Journal of Advanced Transportation
Manuel Contreras-Jara, 1; Tomás Echaveguren, 1,2; José Vargas Baecheler, 1; Alondra Chamorro Giné, 2,3; and Hernán de Solminihac Tampier, 3,4
1 Laboratory of Transportation Systems Management (GESITRAN), Departamento de Ingeniería Civil, Facultad de Ingeniería, Universidad de Concepcion, Edmundo Larenas 219, Concepción, Chile
2 National Research Center for Integrated Natural Disaster Management (CIGIDEN), CONICYT/FONDAP/15110017, Avda. Vicuña Mackenna 4860, Santiago, Chile
3 Department of Construction Engineering and Management, School of Engineering, Pontifcia Universidad Catolica de Chile, Avda. Vicuña Mackenna 4860, Santiago, Chile
4 Latin American Center of Economic and Social Policies (CLAPES UC), Avda. Libertador Bernardo O’Higgins 440, Piso 13, Santiago, Chile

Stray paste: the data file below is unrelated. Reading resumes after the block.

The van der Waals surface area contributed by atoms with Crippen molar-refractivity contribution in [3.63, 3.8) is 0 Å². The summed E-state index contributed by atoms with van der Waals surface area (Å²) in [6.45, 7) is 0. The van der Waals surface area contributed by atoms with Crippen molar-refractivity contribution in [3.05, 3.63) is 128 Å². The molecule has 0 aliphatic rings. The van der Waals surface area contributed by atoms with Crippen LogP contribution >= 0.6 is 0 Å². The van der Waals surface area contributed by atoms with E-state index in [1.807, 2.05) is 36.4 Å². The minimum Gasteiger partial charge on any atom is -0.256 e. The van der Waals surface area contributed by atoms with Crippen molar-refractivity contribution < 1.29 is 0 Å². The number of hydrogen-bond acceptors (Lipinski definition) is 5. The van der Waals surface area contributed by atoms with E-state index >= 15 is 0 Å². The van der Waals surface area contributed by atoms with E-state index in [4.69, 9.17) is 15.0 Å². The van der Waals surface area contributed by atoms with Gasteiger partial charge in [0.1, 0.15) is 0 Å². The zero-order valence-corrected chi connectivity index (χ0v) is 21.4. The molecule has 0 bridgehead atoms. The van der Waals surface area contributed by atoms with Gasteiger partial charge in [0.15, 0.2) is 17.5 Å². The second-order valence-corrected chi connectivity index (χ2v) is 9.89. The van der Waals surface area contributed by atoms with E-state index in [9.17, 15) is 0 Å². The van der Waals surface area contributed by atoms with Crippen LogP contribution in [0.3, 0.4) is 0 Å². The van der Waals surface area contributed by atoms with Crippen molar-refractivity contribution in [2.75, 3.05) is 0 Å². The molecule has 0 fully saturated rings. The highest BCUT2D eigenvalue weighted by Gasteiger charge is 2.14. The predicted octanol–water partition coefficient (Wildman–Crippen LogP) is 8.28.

Floods afect road infrastructure physically and operationally, increase road user costs and road agencies cost, and eventually isolate communities. The research of the effect of foods on vehicular circulation is mainly focused on the stability of vehicles. There are few studies related to the regime of still water in the trafcability. In still water, the speed fow is low and does not compromise the vehicle stability. In this case, the vehicle’s wading height becomes relevant. This article proposes a procedure to estimate the traffic interruption probability caused by foods in roads, considering the still water regime. The procedure uses the first-order reliability method to estimate traffic interruption probabilities, based on the difference between the probability density functions (PDF) of still water depth (or waterlogging depth) and vehicle wading height. A specifc procedure to estimate the PDF of wading heigh based in the geometric characteristics of light and heavy vehicles was developed. The PDF for water depth was estimated using water level profle simulation sofware. The procedure was applied in the south of Chile. The PDF of wading height was obtained from a record of 166,155 vehicles tagged in open road tolls. The PDF of waterlogging depth was obtained from discharge records of 10 fuviometric stations. 42 probability curves were obtained for six vehicle classes and return periods between 4 and 500 years. The still water depth obtained for traffic interruption probability of 1,0 varied between 70 and 90 cm for light vehicles and between 110 and 150 cm for heavy vehicles.